On the Embryology of Consciousness

Document Type: 
ASSC Conference Item
Article Type: 
Theoretical
Disciplines: 
Neuroscience
Topics: 
Neural Correlates of Consciousness
Deposited by: 
MD Jeffrey Foster
Date of Issue: 
2007
Authors: 
Jeffrey Foster
Event Dates: 
June 22-25, 2007
Event Location: 
Las Vegas
Event Title: 
11th annual meeting of the Association for Scientific Study of Consciousness
Event Type: 
ASSC Conference
Presentation Type: 
Poster
Number of Pages: 
1
Abstract: 
Consciousness initially as a widely distributed non-sentient homeostatic operator function. It initially functions to preserve adequate information flows between Parts (e.g., cells) and the Whole as the organism grows and develops. It later is involved with integrating sensory, perceptual, linguistic, affective, memory and higher cognitive mechanisms as they develop. The model indicates that Consciousness is a robust mechanism supporting at least 6 computational domain mapping modes. It also states that the Consciousness mechanism develops a variety of inherent abstraction capabilities—including the abstraction of Self—which serve as foundations for interactions between itself and other mental functions as they develop. The existence of functional symmetry relationships between biologic and mental dimensions is posited as critical to allowing seamless interfacing between the Consciousness operator function and these other functions. The theory rests on four critical substrates: Information, Communication, Morphology and a recognized biologic (Morphogenetic) Field. It operates through the creation of sets (of Parts), through mappings between sets, through symmetry relationships and through attributes of fractal geometry & fractal physiology by which the boundaries of the sets are formed. The model is generalizable to phyla that are brain-based and perhaps also to those that do not have central nervous systems.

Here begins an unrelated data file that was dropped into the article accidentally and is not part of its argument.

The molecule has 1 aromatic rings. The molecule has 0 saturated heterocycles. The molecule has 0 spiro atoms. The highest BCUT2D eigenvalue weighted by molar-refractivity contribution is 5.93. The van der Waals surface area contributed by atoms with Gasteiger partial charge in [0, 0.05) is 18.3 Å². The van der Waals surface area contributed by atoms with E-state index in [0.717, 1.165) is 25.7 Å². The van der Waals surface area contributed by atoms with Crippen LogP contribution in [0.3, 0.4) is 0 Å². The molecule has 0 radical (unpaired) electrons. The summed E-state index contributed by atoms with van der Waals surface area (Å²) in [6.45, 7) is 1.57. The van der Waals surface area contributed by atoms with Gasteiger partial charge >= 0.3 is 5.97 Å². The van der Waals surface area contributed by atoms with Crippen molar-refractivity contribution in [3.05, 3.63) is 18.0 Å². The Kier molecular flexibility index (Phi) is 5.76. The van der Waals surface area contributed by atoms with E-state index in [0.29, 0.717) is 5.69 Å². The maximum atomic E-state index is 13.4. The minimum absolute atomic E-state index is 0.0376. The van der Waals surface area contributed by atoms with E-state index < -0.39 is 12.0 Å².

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EmbryologyofConsciousness_Poster.pdf476.3 KB